For our Faculty Friday this week, we catch up with James Larriviere, PhD, associate professor of economics

 What class subjects do you teach?

I teach courses in the financial economics area, ranging from the freshman level principles to courses in the graduate MBA economics course.  These subjects include Principles of Macroeconomics, Principles of Microeconomics, as well as upper level economic/finance courses, like Managerial Economics, International Trade, Economic Development, and Money and Capital Markets. Another class I really enjoy is the Personal Financial Literacy course. 

What would you say attracted you to the field of teaching?

I was very fortunate to have great economics professors during my undergraduate years.  The professors really inspired me to learn economics.  I realized at that point there was a strong correlation between really interesting class lectures and student learning. I was amazed how interesting the economics professors’ lectures were and as a result, I looked forward to the next class. Also, my undergraduate economics professors really took the time to develop connections with the students and it was ultimately these relationships with the economics professors that led me to pursue a PhD.  After my first year of graduate work I had the opportunity to teach principles of economics at Auburn, and I was hooked. After 30 years of teaching economics, the freshman level economics courses are my favorite to teach.  

What appealed to you about teaching at Spring Hill College?

As a newly hooded PhD in 1995, my first job out of the Auburn PhD program was actually here at Spring Hill! I was hired for a one year visiting assistant professor position in the Division of Business.  I was immediately impressed by the Jesuit approach to education, and I learned much about the Jesuit tradition of cura personalis during that year on the Hill.  When I left Spring Hill after one year, I hoped to get back to an institution that emphasized a holistic approach to educating the full person.  I was fortunate to return to Spring Hill College in 2001 as an Assistant Professor.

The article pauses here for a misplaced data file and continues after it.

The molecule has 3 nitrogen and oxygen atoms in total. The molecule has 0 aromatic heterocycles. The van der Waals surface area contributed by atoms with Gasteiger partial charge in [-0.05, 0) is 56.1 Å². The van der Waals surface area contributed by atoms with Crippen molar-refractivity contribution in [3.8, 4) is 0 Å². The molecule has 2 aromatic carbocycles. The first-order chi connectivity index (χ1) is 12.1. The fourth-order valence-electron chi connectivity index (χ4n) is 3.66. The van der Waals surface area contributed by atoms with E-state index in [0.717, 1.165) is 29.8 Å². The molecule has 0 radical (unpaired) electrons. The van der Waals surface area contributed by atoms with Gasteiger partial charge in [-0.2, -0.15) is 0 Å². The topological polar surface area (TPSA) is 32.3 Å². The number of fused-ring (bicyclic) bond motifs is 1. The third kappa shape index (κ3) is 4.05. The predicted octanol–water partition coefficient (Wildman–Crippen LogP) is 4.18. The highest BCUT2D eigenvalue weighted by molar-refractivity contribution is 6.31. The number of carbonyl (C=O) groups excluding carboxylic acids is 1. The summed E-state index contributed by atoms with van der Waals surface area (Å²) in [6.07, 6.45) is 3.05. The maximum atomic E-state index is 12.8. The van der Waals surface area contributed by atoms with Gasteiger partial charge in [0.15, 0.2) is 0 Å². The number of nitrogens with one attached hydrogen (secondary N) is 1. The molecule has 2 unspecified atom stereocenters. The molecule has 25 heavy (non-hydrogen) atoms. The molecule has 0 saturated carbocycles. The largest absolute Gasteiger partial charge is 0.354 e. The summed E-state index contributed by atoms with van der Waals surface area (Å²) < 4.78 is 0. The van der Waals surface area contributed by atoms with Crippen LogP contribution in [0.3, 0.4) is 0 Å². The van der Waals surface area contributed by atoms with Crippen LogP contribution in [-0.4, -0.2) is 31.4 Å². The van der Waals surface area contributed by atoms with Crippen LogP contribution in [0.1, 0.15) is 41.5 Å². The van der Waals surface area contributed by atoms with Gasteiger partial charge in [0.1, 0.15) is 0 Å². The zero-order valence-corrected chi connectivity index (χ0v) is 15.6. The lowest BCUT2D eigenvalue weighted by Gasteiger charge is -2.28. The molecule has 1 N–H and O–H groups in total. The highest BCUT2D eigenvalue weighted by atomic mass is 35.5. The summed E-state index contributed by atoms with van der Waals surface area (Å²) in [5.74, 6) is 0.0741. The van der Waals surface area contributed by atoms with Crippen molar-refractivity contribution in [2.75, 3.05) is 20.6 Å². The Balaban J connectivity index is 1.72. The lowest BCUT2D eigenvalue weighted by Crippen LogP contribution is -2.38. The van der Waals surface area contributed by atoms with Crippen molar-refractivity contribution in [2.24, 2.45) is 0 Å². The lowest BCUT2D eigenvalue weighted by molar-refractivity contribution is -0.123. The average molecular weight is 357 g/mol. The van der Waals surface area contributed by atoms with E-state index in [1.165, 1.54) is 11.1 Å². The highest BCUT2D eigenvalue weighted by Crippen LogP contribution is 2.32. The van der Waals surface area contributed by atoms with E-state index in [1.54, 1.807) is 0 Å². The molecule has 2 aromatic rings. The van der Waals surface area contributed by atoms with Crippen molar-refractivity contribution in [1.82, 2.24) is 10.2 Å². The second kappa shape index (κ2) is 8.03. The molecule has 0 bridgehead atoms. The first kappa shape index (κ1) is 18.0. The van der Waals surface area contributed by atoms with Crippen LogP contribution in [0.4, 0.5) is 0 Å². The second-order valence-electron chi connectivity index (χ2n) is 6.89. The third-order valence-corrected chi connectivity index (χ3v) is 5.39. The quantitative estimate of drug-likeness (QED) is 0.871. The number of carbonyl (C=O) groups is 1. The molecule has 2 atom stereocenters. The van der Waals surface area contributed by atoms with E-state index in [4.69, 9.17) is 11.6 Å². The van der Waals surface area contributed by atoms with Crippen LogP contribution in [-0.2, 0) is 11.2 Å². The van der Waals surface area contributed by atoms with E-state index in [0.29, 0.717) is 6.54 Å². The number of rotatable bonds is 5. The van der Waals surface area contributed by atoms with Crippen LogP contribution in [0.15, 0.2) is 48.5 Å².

What’s your favorite spot on campus?

The Spring Hill campus is so pretty, and takes on different shades and colors as the fall and spring semesters progress.  Entering the campus from Old Shell road, then making the turn onto the Avenue of the Oaks, oak trees making shade, azaleas in bloom, with Stewartfield at the end of the “oak tunnel” is so special.  Although it may not be as visually pleasing, I do get to the weight room at the recreation center on a regular basis, and I typically will see students and student athletes working out as well. I do really enjoy visiting with the students outside of the classroom.      

What is your most prized possession?

A 1983 Jeep Cj7. The jeep was handed down to me from my father-in-law in 2015. He managed to complete all the crazy jeep obstacles in various Jeep Jamborees in Moab, Utah. My sister-in-law drove the jeep while she was in college (late 1980s) and many years later, my daughter learned to drive in the old Cj7.  It will be handed down to our kids when my wife and I can no longer get in the Jeep!


Founded in 1830, Spring Hill College is the oldest Catholic college in the Southeast and the third oldest Jesuit college in the United States. Spring Hill combines the Jesuit tradition of excellence in education and a commitment to caring for the whole person – mind, body, and spirit – with innovative educational experiences. Located in Mobile, Ala., Spring Hill’s mission is to form leaders engaged in learning, faith, justice and service for life. As a result, Spring Hill students are engaged, inspired and transformed by their experiences.

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